Figure 3. Transfer curves of (a) 9-nm channel with 2-hours annealing, (b) 6.5-nm channel with 2-hours annealing, and (c) 6.5-nm channel with 1-hour annealing.


where L and W are the length and width of the channel and COX is the capacitance of the gate oxide. The highest µFE was about 125 cm2/Vs, as shown in Fig. 3(b). This is about 20 % higher than the value of the 1-hour annealed sample, shown in Fig. 3(c). It is noticeable that increasing VGS increases µFE in the linear region. This is likely due to extra charges induced by the gate bias, which can screen charged defects and thereby increase channel conductivity [16]. According to Eq. (1), when everything else is identical, higher µFE means a steeper rise of IDS with increasing VGS. Therefore, longer annealing duration leads to higher conductance.

The transconductance plots are shown in Fig. 4. The steeper slope from the 2-hours annealed sample has an sub-threshold swing value of 2 V/dec. The SS of the other device is 4 V/dec. This is consistent with other electrical device characterizations. Shih et al. [16] reported SnO2 FETs (channel thickness/length = 4.5 nm/50 µm) with µFE of 147 cm2/Vs, ION/IOFF of ~10-7, and SS of 110 mV/dec. The reported device incorporated high-k dielectric HfO2 to improve the overall device performance. Further investigation is necessary to improve SS and understand the discrepancy between the Hall mobility and fieldeffect mobility. Overall, our device is comparable to state-of-the-art SnO2 FETs, suggesting SnO2 deposited by T-ALD can be a promising channel material for BEOL-compatible transistors.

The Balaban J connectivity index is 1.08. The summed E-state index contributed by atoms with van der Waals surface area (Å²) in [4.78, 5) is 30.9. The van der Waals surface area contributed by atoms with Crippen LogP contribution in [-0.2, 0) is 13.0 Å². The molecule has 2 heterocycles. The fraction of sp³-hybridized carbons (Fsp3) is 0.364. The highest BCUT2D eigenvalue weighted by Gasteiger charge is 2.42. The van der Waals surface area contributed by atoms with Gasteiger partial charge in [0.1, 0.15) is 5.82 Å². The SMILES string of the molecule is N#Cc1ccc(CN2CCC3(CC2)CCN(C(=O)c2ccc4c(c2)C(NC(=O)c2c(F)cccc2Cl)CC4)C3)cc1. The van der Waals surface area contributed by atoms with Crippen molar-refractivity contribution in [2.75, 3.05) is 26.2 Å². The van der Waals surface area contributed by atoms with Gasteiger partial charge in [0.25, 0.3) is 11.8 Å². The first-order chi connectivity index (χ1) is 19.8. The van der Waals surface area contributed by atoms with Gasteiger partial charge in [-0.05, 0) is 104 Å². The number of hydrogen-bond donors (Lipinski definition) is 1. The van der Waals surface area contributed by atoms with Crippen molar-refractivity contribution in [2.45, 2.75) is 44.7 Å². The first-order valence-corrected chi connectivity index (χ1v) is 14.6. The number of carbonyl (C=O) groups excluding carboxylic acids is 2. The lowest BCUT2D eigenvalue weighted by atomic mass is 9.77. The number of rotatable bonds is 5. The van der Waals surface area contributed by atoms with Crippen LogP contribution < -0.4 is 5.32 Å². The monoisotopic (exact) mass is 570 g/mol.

Figure 4. Transconductance curves of 2-hours and 1-hour annealed samples.

In conclusion, SnO2-based FETs were demonstrated in which the SnO2 channel was deposited by T-ALD with H2O reactant. Unlike SnO2 deposited with other oxygen sources such as ozone or O2 plasma, SnO2 film deposited using H2O is very resistive without a post-annealing process. By adjusting the annealing time, it was possible to tune the channel conductivity for FETs. As a result, channel modulation was achieved with excellent pinch-off characteristics from a 6.5-nm thick channel. ION/IOFF and SS were >104 and 2 V/dec, respectively. Under the gate-induced field, the 2-hours annealed SnO2 channel exhibited electrical properties superior to those of the 1-hour annealed channel. This was attributed to the better crystalline and interfacial qualities. This work demonstrates that SnO2 and T-ALD can be viable options for realizing high-performance BEOL-compatible oxide transistors.

This work wassupported by the National Research Foundation of Korea (Grant No. NRF-2021R1I1A3054907), funded by the Ministry of Education.